A year after completing a 520-sf backyard professional studio behind their house in Houston’s East End (TA, January/February 2018), Ben Koush, AIA, and his husband, Luis de las Cuevas, found a vacant lot, 50 feet wide and 129 feet deep, in a working-class, Mexican-American neighborhood on the city’s Near North Side. The lot fronts on a one-block-long street in the North Main Street Addition that dead-ends into Little White Oak Bayou. The street is lined with modest, one-story wood houses built at various times during the 20th century. This turned out to be Koush’s dream location: secluded, yet only three blocks from the nearest Metro light rail transit stop, one-and-three-quarter miles north of downtown.
Koush extrapolated from his previous backyard studio when designing what, from the street, look like two Monopoly game houses. One of the dark-green-painted, clapboard-sided, gable-fronted structures is an open carport, its interior painted gleaming white. Alongside it, elevated four feet above grade, is a taller, green-gable-fronted companion with a recessed front porch, containing Koush’s professional studio. Koush explains that, spatially, the studio is a near-duplicate of his former backyard studio, lined with bookshelves on three sides, looking out to the north-facing front porch through three-foot-six-inch sliding glass doors framed flanking a central fixed glass panel, and incorporating rear pockets containing a side-by-side skylit bathroom and a storage compartment. The latter, Koush says, could be converted to a kitchen if the space were to become a dwelling unit.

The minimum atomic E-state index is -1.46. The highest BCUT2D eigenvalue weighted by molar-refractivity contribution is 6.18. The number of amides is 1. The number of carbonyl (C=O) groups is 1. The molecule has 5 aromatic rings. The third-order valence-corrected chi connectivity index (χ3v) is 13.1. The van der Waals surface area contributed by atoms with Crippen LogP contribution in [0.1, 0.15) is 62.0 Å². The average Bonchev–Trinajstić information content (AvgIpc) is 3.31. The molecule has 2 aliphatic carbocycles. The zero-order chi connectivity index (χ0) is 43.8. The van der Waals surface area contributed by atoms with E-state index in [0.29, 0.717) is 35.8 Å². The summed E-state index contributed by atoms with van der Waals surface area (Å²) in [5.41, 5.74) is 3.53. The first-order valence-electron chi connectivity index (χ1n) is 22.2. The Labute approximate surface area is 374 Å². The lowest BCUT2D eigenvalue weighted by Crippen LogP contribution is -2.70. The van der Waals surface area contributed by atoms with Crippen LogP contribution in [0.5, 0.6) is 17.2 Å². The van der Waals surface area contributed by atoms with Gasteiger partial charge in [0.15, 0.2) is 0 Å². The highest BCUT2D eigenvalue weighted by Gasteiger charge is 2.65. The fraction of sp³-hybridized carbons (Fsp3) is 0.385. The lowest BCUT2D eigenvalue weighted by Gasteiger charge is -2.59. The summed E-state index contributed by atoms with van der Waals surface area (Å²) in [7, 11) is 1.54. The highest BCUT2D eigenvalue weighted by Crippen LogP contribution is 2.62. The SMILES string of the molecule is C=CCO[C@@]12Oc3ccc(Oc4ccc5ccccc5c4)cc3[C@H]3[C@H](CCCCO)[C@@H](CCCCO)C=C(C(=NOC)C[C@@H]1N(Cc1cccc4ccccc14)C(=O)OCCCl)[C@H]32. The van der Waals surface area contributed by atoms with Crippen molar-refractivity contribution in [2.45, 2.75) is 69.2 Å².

What is not immediately apparent from the street is that the studio is the leading edge of an extruded, gable-roofed bar, 19 feet wide, that extends back through the depth of the lot parallel to the west-side property line. There is no direct access from the street-facing studio to the house behind. Instead, Koush chooses to walk to and from work each day along an open passage between the studio and the carport. (The carport has a back door, so much of the trek can be made under cover when it rains.) As are the driveway and the interior of the carport, the passage and the patio it leads into are surfaced with crushed white limestone. Koush reasons that because limestone is pervious and doesn’t require water, fertilizer, insecticide, or mowing, it is a more environmentally responsible ground cover than concrete paving or grass would be.
The interior patio is framed by the carport, the long west-side bar, and a perpendicular wing that projects to the east. In the patio, Koush’s 3-foot, 6-inch planning module is evident in the dimensions of the house’s floor-to-ceiling windows. Separating the back of the studio from the entrance to the house is a spacious, outdoor room, which Koush calls the “dogtrot.” At 21 by 19 feet in dimension, it is virtually an outdoor living room. After the house was completed, Koush inserted a wood lattice between structural piers on the west side of the porch to moderate penetration by the afternoon sun and screen views of the neighboring yard. Koush observes that the lattice still permits daylight to illuminate the space and doesn’t block the breeze. White-painted vertical wall siding and ceiling decking and a gray-stained pine plank floor give the dogtrot a tranquil feel. Koush used one-inch-square steel bar for the hand and stair rails on the side of the dogtrot. The cross walls within the dogtrot are aligned at an angle in order to preserve a native pecan tree on the property, making the space a parallelogram in plan rather than a rectangle. This divergence from the orthogonal creates a subliminal sense of volumetric expansion.